When it comes to saving America’s local free press system, Washington state’s delegation is among the most supportive in the nation.

Yet so far only one, U.S. Rep. Pramila Jayapal, is co-sponsoring the Journalism Competition and Preservation Act.

JCPA appears to be the best hope for this Congress to address a journalism crisis that’s seen 60% of newspaper newsroom jobs and a fourth of America’s newspapers evaporate over the last 15 years.

The JCPA would enable news outlets to collectively bargain fair compensation from tech giants using their news content. It’s not an absolute solution but it’s a critical part of a broader effort to stabilize and sustain local journalism.

Washington’s representatives nearly unanimously supported another bill, offering temporary tax credits to news outlets, but it was cut from the last big spending package.

It’s time for the delegation to join Democrat and Republican colleagues supporting JCPA.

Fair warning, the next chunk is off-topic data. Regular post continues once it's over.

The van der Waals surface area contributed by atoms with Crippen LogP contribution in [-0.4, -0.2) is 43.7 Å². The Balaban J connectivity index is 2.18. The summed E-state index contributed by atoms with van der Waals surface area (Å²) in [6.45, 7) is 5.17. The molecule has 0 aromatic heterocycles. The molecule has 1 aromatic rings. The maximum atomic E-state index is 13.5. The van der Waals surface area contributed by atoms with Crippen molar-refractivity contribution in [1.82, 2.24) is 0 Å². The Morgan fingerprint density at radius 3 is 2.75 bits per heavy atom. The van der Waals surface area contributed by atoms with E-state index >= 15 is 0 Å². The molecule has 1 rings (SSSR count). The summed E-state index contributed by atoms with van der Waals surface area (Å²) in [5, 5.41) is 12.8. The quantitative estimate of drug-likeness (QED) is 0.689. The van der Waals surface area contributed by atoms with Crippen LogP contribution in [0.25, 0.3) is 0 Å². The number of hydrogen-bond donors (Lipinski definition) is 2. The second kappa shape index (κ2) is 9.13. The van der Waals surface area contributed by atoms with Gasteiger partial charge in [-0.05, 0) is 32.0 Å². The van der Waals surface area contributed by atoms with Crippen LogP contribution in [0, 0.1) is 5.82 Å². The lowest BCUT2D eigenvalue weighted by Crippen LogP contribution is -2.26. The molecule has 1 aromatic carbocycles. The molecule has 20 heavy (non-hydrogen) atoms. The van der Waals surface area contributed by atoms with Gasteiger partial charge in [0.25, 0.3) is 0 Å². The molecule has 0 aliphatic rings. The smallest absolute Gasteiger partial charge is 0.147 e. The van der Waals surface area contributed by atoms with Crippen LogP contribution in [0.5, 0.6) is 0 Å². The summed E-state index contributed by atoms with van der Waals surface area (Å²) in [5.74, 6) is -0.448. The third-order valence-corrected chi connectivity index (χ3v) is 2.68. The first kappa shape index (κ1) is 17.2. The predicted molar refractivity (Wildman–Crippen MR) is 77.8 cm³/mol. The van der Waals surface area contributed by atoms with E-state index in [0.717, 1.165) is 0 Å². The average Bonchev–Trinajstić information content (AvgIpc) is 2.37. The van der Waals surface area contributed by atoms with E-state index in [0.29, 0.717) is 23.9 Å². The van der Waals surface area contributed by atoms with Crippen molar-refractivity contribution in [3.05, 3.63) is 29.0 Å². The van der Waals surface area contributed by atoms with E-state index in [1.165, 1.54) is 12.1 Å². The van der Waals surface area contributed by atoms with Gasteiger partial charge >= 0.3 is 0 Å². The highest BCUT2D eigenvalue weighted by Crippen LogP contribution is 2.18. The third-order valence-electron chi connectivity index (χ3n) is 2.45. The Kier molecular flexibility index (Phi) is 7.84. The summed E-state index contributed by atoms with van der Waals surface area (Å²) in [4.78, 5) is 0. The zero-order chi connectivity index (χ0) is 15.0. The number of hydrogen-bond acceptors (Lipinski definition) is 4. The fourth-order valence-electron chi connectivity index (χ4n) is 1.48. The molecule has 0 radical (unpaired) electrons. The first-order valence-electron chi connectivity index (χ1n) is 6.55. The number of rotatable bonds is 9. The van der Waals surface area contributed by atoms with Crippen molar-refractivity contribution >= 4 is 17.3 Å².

“To preserve strong, independent journalism, we have to make sure news organizations are able to negotiate on a level playing field with the online platforms that have come to dominate news distribution and digital advertising,” lead sponsor U.S. Sen. Amy Klobuchar, D-Minn., said in a release.

Washington state publishers concur. Several said that getting compensated by platforms for content would be a lifesaver.

All are searching for revenue to replace advertising lost to online competitors and cover soaring costs to produce and deliver local news coverage.

“No question this would be a game changer that would put us much closer to long term viability as a business by reducing pressure to cut newsroom jobs and raise subscription rates,” said Stacey Cowles, publisher of The Spokesman-Review.

Representatives are surely hearing from JCPA opponents, namely Google, Facebook and their allies.

Furious lobbying is underway now that JCPA is finally getting traction. A revised version surfaced last month and could receive a hearing in the coming week.


Facebook even hired a top staffer on U.S. Sen. Maria Cantwell’s Commerce Committee, after she produced a report on how local news is harmed by “unfair and abusive practices by tech platforms.”